Horror is always at its most effective when it uses its outré elements in the service of exploring our primal fears. Visceral shockers of the Saw and Hostel variety might inspire knee-jerk screams but they can’t resonate like a horror film that targets your private, unspoken fears. A strong modern example of a film that hits the viewer at home is The Babadook, which clever uses its genre elements to explore taboos and fears related to raising children. It sheds little blood and has limited violence but its ability to wield our collective fears as a psychological bludgeoning tool makes it more grueling than the last ten bloodbaths you’ve seen combined.
The beleaguered heroine of The Babadook is Amelia (Essie Davis), a widower whose husband died in a car accident while driving her to the hospital to deliver their son. She tries to repress this awful memory as she struggles to raise her son Samuel (Noah Wiseman). Unfortunately, he is both precocious and possessed of emotional problems that cause him to constantly act out in embarrassing ways.
Her difficult life becomes even more challenging when Samuel picks up a mysterious book called “The Babadook.” Samuel quickly become convinced that the monster from the book is trying to kill them, pushing Amelia to her wit’s end. However, strange occurrences begin to pile up in their home as Amelia discovers that the monster wants to use her as its proxy – and the only hope for stopping these unfolding terrors lies in her troubled son.
The horrors in The Babadook don’t make their first appearance until the film’s 30-minute mark appears but the setup is as nerve-jangling as any recent horror film in memory: writer/director Jennifer Kent does an excellent job of putting the viewer in Amelia’s shoes, showing how she feels besieged by her daily grind and the demanding nature of a son who is constantly putting her on the spot. She creates a sense of dread through a cleverly manipulative use of Frank Lipson’s edgy sound design to create a sense of edgy nerves and isolation that will get under the audience’s skin.
These early scenes play on realistic fears: the idea that you might have a child you can’t control, the idea that you might not be up to the job of parenthood and the fear that a bad situation will never get better. The believability of these scenes and the fears they explore really creates a sense of investment that the setup in horror films doesn’t often have.
When the horror content really makes itself felt during the second half of The Babadook, Kent continues to keep the audience on the edge of their seats with a clever presentation of the material. For starters, she stages a lot of incidents in a way that makes the viewer question whether the supernatural is involved or if Amelia is just losing her grip. The malleable sense of reality in these moments is genuinely unnerving because of the sympathy the film generates for the heroine. The idea that she might lose her mind isn’t just a plot device to create tension, it actually inspires dread in the viewer.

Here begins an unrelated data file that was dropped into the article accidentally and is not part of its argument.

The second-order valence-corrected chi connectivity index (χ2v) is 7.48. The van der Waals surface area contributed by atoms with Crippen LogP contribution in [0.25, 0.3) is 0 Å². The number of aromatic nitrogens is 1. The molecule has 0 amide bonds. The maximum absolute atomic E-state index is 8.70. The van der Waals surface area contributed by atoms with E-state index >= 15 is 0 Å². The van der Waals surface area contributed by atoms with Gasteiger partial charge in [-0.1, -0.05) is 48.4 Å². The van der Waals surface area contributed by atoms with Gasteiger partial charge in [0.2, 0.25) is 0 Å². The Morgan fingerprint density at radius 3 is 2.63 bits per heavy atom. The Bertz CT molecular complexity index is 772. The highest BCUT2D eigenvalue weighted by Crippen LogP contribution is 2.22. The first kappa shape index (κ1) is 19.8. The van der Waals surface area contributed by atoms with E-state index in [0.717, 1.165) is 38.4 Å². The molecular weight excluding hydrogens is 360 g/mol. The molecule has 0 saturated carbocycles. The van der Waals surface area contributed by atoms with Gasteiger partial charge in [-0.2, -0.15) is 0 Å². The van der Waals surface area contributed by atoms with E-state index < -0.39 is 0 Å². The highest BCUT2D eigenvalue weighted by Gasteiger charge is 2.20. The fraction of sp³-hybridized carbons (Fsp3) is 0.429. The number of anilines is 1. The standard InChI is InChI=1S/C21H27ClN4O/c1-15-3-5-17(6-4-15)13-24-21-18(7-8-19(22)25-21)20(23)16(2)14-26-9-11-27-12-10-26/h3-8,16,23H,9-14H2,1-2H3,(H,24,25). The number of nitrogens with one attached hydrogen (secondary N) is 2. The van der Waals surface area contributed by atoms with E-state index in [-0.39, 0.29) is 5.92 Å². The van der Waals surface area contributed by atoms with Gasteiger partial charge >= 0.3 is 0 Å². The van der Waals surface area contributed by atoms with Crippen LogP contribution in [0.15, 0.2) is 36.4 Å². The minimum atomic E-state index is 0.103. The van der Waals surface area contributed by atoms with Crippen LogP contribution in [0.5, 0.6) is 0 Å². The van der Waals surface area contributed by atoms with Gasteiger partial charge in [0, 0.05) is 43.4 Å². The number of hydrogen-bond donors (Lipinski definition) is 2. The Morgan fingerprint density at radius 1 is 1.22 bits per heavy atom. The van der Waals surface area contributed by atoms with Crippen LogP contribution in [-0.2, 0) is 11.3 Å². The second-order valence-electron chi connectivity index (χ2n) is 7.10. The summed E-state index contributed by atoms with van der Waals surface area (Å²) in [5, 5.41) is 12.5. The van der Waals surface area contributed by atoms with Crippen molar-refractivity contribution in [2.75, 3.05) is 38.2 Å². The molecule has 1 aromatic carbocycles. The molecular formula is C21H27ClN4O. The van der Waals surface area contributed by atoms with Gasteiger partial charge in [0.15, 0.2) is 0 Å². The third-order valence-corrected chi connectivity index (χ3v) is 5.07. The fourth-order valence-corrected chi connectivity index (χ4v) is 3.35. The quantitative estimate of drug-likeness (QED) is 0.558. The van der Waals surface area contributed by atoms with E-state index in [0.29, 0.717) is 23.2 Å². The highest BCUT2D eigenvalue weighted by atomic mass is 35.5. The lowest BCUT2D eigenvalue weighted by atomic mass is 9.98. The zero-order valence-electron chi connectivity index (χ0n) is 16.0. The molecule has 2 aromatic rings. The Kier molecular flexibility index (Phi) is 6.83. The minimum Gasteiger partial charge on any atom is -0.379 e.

More importantly, Kent really toys with the audience’s equilibrium by suddenly but convincingly shifting the viewer’s sympathy from Amelia to Samuel. As our one-time heroine becomes monstrous and her damaged child reveals sympathetic and heroic qualities, the emotional confusion created really lowers the viewer’s defenses – and though she never resorts to cheap gore or jump scares, Kent really puts the audience through its paces in the grueling final act. Without getting into spoilers, it’s also worth noting that the film’s coda bypasses a lame happy ending or one last shock to find a genre-savvy way to express the film’s theme of the need to face up to one’s repressed fears.
Finally, it helps that The Babadook is invested with a thorough yet subtle sense of craftsmanship in all departments. Kent’s script sets up its emotionally and psychologically complex tale in a spare, pace-conscious way and her direction invests the film with mood and style without ever calling too much attention to those qualities.
Kent constructs the film in a way that relies on the performances of her two leads and thankfully they deliver: Davis’s slow transformation from beleagured mother to accidental monster is as heartbreaking as it is scary and Wiseman shows an uncanny-for-his-years ability to create a multifaceted portrayal of a troubled child. It’s also worth noting there is a nice, quietly affecting supporting performance from Barbara West as a kindly widower neighbor.
In short, The Babadook is the most genuinely unnerving horror film in recent memory because it hits you in the most effective place: the fears that you don’t dare to speak aloud. As such, it’s a must-see for any serious student of the genre.